|SIMAND: Arad County, Transylvania|
US Commission No. ROCE-0050 -
The Jewish population by 1880 census was 176 and by 1910 census was 68. Noteworthy Jewish resident of the community were Friedmann Abraham, rabbi around 1840-1845. The unlandmarked Orthodox cemetery was established in 19th century. Last known burial was around 1948.Neighboring an irrigation channel, between grain fields, cemetery needs maintenance and gives a fair general impression.
The isolated rural/agricultural flat land has no sign or marker. Reached by a public road, access is open to all. A fence with a gate that locks surrounds the site. Approximate pre- and post-WWII size is one hectare. 20-100 stones are visible. 1-20 stones are not in original location. 25%-50% of the stones are toppled or broken. Location of stones removed from the cemetery is unknown. Vegetation overgrowth in the cemetery is a seasonal problem preventing access. Water drainage is a constant problem. No special sections.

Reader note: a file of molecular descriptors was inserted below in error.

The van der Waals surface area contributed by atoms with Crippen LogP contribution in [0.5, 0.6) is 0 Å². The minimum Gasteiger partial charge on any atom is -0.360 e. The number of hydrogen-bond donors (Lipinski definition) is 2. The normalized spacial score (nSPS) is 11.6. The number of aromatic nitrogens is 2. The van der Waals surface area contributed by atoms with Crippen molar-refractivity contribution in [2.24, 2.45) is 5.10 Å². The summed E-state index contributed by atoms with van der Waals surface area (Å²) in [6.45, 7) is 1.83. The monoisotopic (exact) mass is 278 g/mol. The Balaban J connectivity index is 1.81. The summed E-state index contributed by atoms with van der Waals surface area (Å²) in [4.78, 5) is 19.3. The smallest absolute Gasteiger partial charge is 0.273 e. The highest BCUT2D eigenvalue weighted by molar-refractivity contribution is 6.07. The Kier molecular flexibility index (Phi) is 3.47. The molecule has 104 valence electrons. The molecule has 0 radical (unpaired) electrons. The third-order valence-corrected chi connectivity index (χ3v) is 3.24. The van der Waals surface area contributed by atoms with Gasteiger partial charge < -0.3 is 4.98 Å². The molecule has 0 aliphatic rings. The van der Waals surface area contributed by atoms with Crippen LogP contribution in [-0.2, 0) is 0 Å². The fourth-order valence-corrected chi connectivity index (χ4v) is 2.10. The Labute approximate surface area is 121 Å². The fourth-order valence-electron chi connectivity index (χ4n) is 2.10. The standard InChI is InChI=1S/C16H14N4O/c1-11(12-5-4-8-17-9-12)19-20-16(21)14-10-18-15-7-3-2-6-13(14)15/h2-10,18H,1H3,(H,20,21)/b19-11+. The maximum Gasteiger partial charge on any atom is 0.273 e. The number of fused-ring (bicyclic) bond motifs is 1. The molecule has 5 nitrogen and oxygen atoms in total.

The oldest known gravestone dates from 19th century. The 19th and 20th century marble, granite, and sandstone smoothed and inscribed, sculpted monument gravestones have Hebrew, Hungarian, and Romanian inscriptions. No known mass graves. The national Jewish community owns the property used for orchard. Adjacent properties are agricultural. Compared to 1939, the cemetery boundaries enclose a smaller area. Rarely, private Jewish or non-Jewish visitors stop.
The cemetery was not vandalized in the last ten years. Maintenance has been clearing vegetation. Current care is regular unpaid caretaker. No structures.
Assistant Professor Alexandru Pecican, Almasului Street, Bl. R1, apt. 14, 3400 Cluj-Napoca
He visited the site September 9, 2000 and interviewed Isai Floarea, Simand. [January 2003]